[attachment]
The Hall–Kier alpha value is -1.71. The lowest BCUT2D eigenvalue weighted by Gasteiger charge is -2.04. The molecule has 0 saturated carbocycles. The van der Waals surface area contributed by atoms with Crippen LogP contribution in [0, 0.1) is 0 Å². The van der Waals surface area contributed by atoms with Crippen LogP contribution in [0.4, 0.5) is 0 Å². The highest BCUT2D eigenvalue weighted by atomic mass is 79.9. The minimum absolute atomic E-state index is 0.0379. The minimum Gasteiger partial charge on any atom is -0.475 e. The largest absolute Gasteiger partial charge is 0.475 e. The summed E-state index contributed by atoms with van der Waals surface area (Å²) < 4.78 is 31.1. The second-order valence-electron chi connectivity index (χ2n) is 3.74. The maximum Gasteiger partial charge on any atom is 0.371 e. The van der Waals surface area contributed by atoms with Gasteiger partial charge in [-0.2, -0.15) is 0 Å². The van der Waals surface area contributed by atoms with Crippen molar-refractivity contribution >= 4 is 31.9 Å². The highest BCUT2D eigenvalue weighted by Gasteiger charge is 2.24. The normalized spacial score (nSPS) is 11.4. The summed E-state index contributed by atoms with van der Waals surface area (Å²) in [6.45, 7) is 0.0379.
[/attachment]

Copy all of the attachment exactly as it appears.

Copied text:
The Hall–Kier alpha value is -1.71. The lowest BCUT2D eigenvalue weighted by Gasteiger charge is -2.04. The molecule has 0 saturated carbocycles. The van der Waals surface area contributed by atoms with Crippen LogP contribution in [0, 0.1) is 0 Å². The van der Waals surface area contributed by atoms with Crippen LogP contribution in [0.4, 0.5) is 0 Å². The highest BCUT2D eigenvalue weighted by atomic mass is 79.9. The minimum absolute atomic E-state index is 0.0379. The minimum Gasteiger partial charge on any atom is -0.475 e. The largest absolute Gasteiger partial charge is 0.475 e. The summed E-state index contributed by atoms with van der Waals surface area (Å²) < 4.78 is 31.1. The second-order valence-electron chi connectivity index (χ2n) is 3.74. The maximum Gasteiger partial charge on any atom is 0.371 e. The van der Waals surface area contributed by atoms with Gasteiger partial charge in [-0.2, -0.15) is 0 Å². The van der Waals surface area contributed by atoms with Crippen molar-refractivity contribution >= 4 is 31.9 Å². The highest BCUT2D eigenvalue weighted by Gasteiger charge is 2.24. The normalized spacial score (nSPS) is 11.4. The summed E-state index contributed by atoms with van der Waals surface area (Å²) in [6.45, 7) is 0.0379.